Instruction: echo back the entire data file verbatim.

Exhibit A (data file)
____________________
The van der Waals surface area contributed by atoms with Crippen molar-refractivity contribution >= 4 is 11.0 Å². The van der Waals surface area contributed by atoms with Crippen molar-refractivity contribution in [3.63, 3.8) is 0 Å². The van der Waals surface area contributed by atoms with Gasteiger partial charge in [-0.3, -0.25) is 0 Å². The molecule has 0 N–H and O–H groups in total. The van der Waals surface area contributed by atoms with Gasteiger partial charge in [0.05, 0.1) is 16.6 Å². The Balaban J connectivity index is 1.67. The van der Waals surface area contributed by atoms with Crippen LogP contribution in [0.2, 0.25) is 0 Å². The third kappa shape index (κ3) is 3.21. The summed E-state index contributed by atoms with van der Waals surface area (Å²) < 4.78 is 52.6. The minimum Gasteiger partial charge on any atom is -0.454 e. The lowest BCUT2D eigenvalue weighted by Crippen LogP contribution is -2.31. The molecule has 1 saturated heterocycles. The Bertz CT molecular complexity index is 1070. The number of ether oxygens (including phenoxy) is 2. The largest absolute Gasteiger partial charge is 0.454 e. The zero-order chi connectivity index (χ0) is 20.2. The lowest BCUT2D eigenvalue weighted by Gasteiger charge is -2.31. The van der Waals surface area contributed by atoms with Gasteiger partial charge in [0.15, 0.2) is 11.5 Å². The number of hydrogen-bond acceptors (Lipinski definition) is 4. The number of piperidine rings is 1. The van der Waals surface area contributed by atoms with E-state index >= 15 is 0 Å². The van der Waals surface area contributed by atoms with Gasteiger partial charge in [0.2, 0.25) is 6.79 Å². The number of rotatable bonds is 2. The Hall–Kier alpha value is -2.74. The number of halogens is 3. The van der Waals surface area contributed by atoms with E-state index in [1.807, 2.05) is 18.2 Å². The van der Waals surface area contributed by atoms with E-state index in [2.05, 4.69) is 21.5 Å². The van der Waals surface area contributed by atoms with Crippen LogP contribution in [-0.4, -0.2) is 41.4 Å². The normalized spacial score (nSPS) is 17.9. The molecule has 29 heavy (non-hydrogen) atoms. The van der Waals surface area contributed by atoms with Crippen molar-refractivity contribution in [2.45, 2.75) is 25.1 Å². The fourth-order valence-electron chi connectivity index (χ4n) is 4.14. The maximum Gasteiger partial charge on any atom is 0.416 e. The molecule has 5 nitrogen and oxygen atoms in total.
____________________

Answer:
The van der Waals surface area contributed by atoms with Crippen molar-refractivity contribution >= 4 is 11.0 Å². The van der Waals surface area contributed by atoms with Crippen molar-refractivity contribution in [3.63, 3.8) is 0 Å². The van der Waals surface area contributed by atoms with Gasteiger partial charge in [-0.3, -0.25) is 0 Å². The molecule has 0 N–H and O–H groups in total. The van der Waals surface area contributed by atoms with Gasteiger partial charge in [0.05, 0.1) is 16.6 Å². The Balaban J connectivity index is 1.67. The van der Waals surface area contributed by atoms with Crippen LogP contribution in [0.2, 0.25) is 0 Å². The third kappa shape index (κ3) is 3.21. The summed E-state index contributed by atoms with van der Waals surface area (Å²) < 4.78 is 52.6. The minimum Gasteiger partial charge on any atom is -0.454 e. The lowest BCUT2D eigenvalue weighted by Crippen LogP contribution is -2.31. The molecule has 1 saturated heterocycles. The Bertz CT molecular complexity index is 1070. The number of ether oxygens (including phenoxy) is 2. The largest absolute Gasteiger partial charge is 0.454 e. The zero-order chi connectivity index (χ0) is 20.2. The lowest BCUT2D eigenvalue weighted by Gasteiger charge is -2.31. The van der Waals surface area contributed by atoms with Gasteiger partial charge in [0.15, 0.2) is 11.5 Å². The number of hydrogen-bond acceptors (Lipinski definition) is 4. The number of piperidine rings is 1. The van der Waals surface area contributed by atoms with E-state index >= 15 is 0 Å². The van der Waals surface area contributed by atoms with Gasteiger partial charge in [0.2, 0.25) is 6.79 Å². The number of rotatable bonds is 2. The Hall–Kier alpha value is -2.74. The number of halogens is 3. The van der Waals surface area contributed by atoms with E-state index in [1.807, 2.05) is 18.2 Å². The van der Waals surface area contributed by atoms with E-state index in [2.05, 4.69) is 21.5 Å². The van der Waals surface area contributed by atoms with Crippen LogP contribution in [-0.4, -0.2) is 41.4 Å². The normalized spacial score (nSPS) is 17.9. The molecule has 29 heavy (non-hydrogen) atoms. The van der Waals surface area contributed by atoms with Crippen molar-refractivity contribution in [2.45, 2.75) is 25.1 Å². The fourth-order valence-electron chi connectivity index (χ4n) is 4.14. The maximum Gasteiger partial charge on any atom is 0.416 e. The molecule has 5 nitrogen and oxygen atoms in total.